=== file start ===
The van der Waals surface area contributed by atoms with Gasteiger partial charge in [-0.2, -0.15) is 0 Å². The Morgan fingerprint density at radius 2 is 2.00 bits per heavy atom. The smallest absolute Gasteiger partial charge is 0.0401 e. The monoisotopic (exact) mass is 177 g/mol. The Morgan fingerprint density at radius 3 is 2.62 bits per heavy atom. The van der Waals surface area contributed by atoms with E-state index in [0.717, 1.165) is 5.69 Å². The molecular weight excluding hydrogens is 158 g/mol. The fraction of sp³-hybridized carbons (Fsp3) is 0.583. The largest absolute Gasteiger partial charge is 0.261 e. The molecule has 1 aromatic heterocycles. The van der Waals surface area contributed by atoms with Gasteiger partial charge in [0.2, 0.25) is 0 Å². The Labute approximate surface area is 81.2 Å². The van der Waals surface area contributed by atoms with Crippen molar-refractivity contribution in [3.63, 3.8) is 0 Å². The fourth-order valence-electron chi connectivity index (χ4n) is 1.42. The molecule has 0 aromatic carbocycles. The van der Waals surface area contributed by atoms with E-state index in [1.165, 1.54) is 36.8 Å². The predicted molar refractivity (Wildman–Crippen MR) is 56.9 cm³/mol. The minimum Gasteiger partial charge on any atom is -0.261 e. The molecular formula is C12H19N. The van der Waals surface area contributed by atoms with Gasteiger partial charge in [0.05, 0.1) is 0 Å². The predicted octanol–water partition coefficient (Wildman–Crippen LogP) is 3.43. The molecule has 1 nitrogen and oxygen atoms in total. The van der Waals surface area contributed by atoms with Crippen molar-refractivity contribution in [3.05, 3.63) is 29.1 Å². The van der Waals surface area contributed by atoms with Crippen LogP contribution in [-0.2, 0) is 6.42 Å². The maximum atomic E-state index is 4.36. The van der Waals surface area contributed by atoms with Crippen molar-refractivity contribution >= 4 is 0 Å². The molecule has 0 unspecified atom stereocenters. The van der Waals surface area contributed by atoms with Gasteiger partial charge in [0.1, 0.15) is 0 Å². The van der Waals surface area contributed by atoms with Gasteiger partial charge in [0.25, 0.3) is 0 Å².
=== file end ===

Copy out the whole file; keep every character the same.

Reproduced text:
The van der Waals surface area contributed by atoms with Gasteiger partial charge in [-0.2, -0.15) is 0 Å². The Morgan fingerprint density at radius 2 is 2.00 bits per heavy atom. The smallest absolute Gasteiger partial charge is 0.0401 e. The monoisotopic (exact) mass is 177 g/mol. The Morgan fingerprint density at radius 3 is 2.62 bits per heavy atom. The van der Waals surface area contributed by atoms with E-state index in [0.717, 1.165) is 5.69 Å². The molecular weight excluding hydrogens is 158 g/mol. The fraction of sp³-hybridized carbons (Fsp3) is 0.583. The largest absolute Gasteiger partial charge is 0.261 e. The molecule has 1 aromatic heterocycles. The van der Waals surface area contributed by atoms with Gasteiger partial charge in [0.2, 0.25) is 0 Å². The Labute approximate surface area is 81.2 Å². The van der Waals surface area contributed by atoms with Crippen molar-refractivity contribution in [3.63, 3.8) is 0 Å². The fourth-order valence-electron chi connectivity index (χ4n) is 1.42. The molecule has 0 aromatic carbocycles. The van der Waals surface area contributed by atoms with E-state index in [1.165, 1.54) is 36.8 Å². The predicted molar refractivity (Wildman–Crippen MR) is 56.9 cm³/mol. The minimum Gasteiger partial charge on any atom is -0.261 e. The molecular formula is C12H19N. The van der Waals surface area contributed by atoms with Gasteiger partial charge in [0.05, 0.1) is 0 Å². The predicted octanol–water partition coefficient (Wildman–Crippen LogP) is 3.43. The molecule has 1 nitrogen and oxygen atoms in total. The van der Waals surface area contributed by atoms with Crippen molar-refractivity contribution in [3.05, 3.63) is 29.1 Å². The van der Waals surface area contributed by atoms with Crippen LogP contribution in [-0.2, 0) is 6.42 Å². The maximum atomic E-state index is 4.36. The van der Waals surface area contributed by atoms with Crippen molar-refractivity contribution >= 4 is 0 Å². The molecule has 0 unspecified atom stereocenters. The van der Waals surface area contributed by atoms with Gasteiger partial charge in [0.1, 0.15) is 0 Å². The van der Waals surface area contributed by atoms with Gasteiger partial charge in [0.25, 0.3) is 0 Å².